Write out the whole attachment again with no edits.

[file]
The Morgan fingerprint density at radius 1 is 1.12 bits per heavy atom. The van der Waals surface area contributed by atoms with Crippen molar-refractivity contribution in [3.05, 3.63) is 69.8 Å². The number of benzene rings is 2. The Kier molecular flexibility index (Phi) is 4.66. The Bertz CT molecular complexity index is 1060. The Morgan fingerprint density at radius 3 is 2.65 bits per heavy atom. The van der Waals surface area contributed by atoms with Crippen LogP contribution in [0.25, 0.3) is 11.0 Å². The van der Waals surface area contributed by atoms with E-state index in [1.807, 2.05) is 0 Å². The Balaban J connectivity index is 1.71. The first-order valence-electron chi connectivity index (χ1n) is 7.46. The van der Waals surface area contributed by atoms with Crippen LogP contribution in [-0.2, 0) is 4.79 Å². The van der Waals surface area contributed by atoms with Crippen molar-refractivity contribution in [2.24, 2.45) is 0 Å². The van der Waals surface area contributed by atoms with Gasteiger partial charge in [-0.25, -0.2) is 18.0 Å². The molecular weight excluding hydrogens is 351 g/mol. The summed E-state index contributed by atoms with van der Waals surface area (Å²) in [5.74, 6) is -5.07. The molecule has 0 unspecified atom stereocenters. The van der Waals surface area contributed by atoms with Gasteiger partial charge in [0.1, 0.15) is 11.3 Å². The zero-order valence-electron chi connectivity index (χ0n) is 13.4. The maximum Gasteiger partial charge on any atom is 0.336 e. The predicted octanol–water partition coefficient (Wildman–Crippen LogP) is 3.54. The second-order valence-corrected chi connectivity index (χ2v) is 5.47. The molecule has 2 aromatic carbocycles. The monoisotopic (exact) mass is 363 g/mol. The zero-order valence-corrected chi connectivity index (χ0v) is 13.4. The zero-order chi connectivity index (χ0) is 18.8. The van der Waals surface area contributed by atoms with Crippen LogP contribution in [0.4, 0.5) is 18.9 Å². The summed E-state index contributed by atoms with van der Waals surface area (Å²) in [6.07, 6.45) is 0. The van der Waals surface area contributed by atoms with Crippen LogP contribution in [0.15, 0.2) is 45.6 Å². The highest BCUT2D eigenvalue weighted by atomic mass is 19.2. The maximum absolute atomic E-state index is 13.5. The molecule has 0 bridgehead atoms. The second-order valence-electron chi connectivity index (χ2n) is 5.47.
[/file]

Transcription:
The Morgan fingerprint density at radius 1 is 1.12 bits per heavy atom. The van der Waals surface area contributed by atoms with Crippen molar-refractivity contribution in [3.05, 3.63) is 69.8 Å². The number of benzene rings is 2. The Kier molecular flexibility index (Phi) is 4.66. The Bertz CT molecular complexity index is 1060. The Morgan fingerprint density at radius 3 is 2.65 bits per heavy atom. The van der Waals surface area contributed by atoms with Crippen LogP contribution in [0.25, 0.3) is 11.0 Å². The van der Waals surface area contributed by atoms with E-state index in [1.807, 2.05) is 0 Å². The Balaban J connectivity index is 1.71. The first-order valence-electron chi connectivity index (χ1n) is 7.46. The van der Waals surface area contributed by atoms with Crippen LogP contribution in [-0.2, 0) is 4.79 Å². The van der Waals surface area contributed by atoms with Crippen molar-refractivity contribution in [2.24, 2.45) is 0 Å². The van der Waals surface area contributed by atoms with Gasteiger partial charge in [-0.25, -0.2) is 18.0 Å². The molecular weight excluding hydrogens is 351 g/mol. The summed E-state index contributed by atoms with van der Waals surface area (Å²) in [5.74, 6) is -5.07. The molecule has 0 unspecified atom stereocenters. The van der Waals surface area contributed by atoms with Gasteiger partial charge in [0.1, 0.15) is 11.3 Å². The zero-order valence-electron chi connectivity index (χ0n) is 13.4. The maximum Gasteiger partial charge on any atom is 0.336 e. The predicted octanol–water partition coefficient (Wildman–Crippen LogP) is 3.54. The second-order valence-corrected chi connectivity index (χ2v) is 5.47. The molecule has 2 aromatic carbocycles. The monoisotopic (exact) mass is 363 g/mol. The zero-order valence-corrected chi connectivity index (χ0v) is 13.4. The zero-order chi connectivity index (χ0) is 18.8. The van der Waals surface area contributed by atoms with Crippen LogP contribution in [0.4, 0.5) is 18.9 Å². The summed E-state index contributed by atoms with van der Waals surface area (Å²) in [6.07, 6.45) is 0. The van der Waals surface area contributed by atoms with Crippen LogP contribution in [0.15, 0.2) is 45.6 Å². The highest BCUT2D eigenvalue weighted by atomic mass is 19.2. The maximum absolute atomic E-state index is 13.5. The molecule has 0 bridgehead atoms. The second-order valence-electron chi connectivity index (χ2n) is 5.47.